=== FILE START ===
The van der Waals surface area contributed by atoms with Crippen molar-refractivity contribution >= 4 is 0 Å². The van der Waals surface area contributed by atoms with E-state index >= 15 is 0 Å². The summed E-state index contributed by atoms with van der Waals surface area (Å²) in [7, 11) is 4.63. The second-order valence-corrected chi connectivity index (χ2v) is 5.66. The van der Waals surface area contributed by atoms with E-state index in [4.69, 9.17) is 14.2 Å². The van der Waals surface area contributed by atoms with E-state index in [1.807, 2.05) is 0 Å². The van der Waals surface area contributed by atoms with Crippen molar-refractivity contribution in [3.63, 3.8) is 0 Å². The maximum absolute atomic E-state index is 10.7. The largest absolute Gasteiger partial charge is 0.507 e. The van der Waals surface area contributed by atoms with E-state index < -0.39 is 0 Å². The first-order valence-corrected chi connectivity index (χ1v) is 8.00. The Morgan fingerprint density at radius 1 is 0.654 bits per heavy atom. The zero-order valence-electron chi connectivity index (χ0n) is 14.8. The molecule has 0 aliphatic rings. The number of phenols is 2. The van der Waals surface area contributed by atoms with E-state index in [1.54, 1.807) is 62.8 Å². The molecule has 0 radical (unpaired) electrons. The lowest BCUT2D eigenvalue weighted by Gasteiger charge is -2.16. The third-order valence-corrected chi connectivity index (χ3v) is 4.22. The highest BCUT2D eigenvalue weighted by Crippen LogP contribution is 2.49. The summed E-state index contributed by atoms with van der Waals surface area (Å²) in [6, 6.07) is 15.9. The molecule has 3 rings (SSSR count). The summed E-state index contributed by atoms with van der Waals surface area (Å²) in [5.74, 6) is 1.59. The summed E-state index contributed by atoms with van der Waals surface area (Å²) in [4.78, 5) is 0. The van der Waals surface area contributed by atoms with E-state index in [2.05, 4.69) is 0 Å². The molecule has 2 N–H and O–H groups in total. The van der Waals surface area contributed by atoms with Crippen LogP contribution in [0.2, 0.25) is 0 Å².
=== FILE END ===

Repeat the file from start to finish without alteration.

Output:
The van der Waals surface area contributed by atoms with Crippen molar-refractivity contribution >= 4 is 0 Å². The van der Waals surface area contributed by atoms with E-state index >= 15 is 0 Å². The summed E-state index contributed by atoms with van der Waals surface area (Å²) in [7, 11) is 4.63. The second-order valence-corrected chi connectivity index (χ2v) is 5.66. The van der Waals surface area contributed by atoms with E-state index in [4.69, 9.17) is 14.2 Å². The van der Waals surface area contributed by atoms with E-state index in [1.807, 2.05) is 0 Å². The van der Waals surface area contributed by atoms with Crippen molar-refractivity contribution in [3.63, 3.8) is 0 Å². The maximum absolute atomic E-state index is 10.7. The largest absolute Gasteiger partial charge is 0.507 e. The van der Waals surface area contributed by atoms with E-state index < -0.39 is 0 Å². The first-order valence-corrected chi connectivity index (χ1v) is 8.00. The Morgan fingerprint density at radius 1 is 0.654 bits per heavy atom. The zero-order valence-electron chi connectivity index (χ0n) is 14.8. The molecule has 0 aliphatic rings. The number of phenols is 2. The van der Waals surface area contributed by atoms with E-state index in [1.54, 1.807) is 62.8 Å². The molecule has 0 radical (unpaired) electrons. The lowest BCUT2D eigenvalue weighted by Gasteiger charge is -2.16. The third-order valence-corrected chi connectivity index (χ3v) is 4.22. The highest BCUT2D eigenvalue weighted by Crippen LogP contribution is 2.49. The summed E-state index contributed by atoms with van der Waals surface area (Å²) in [6, 6.07) is 15.9. The molecule has 3 rings (SSSR count). The summed E-state index contributed by atoms with van der Waals surface area (Å²) in [5.74, 6) is 1.59. The summed E-state index contributed by atoms with van der Waals surface area (Å²) in [4.78, 5) is 0. The van der Waals surface area contributed by atoms with E-state index in [2.05, 4.69) is 0 Å². The molecule has 2 N–H and O–H groups in total. The van der Waals surface area contributed by atoms with Crippen LogP contribution in [0.2, 0.25) is 0 Å².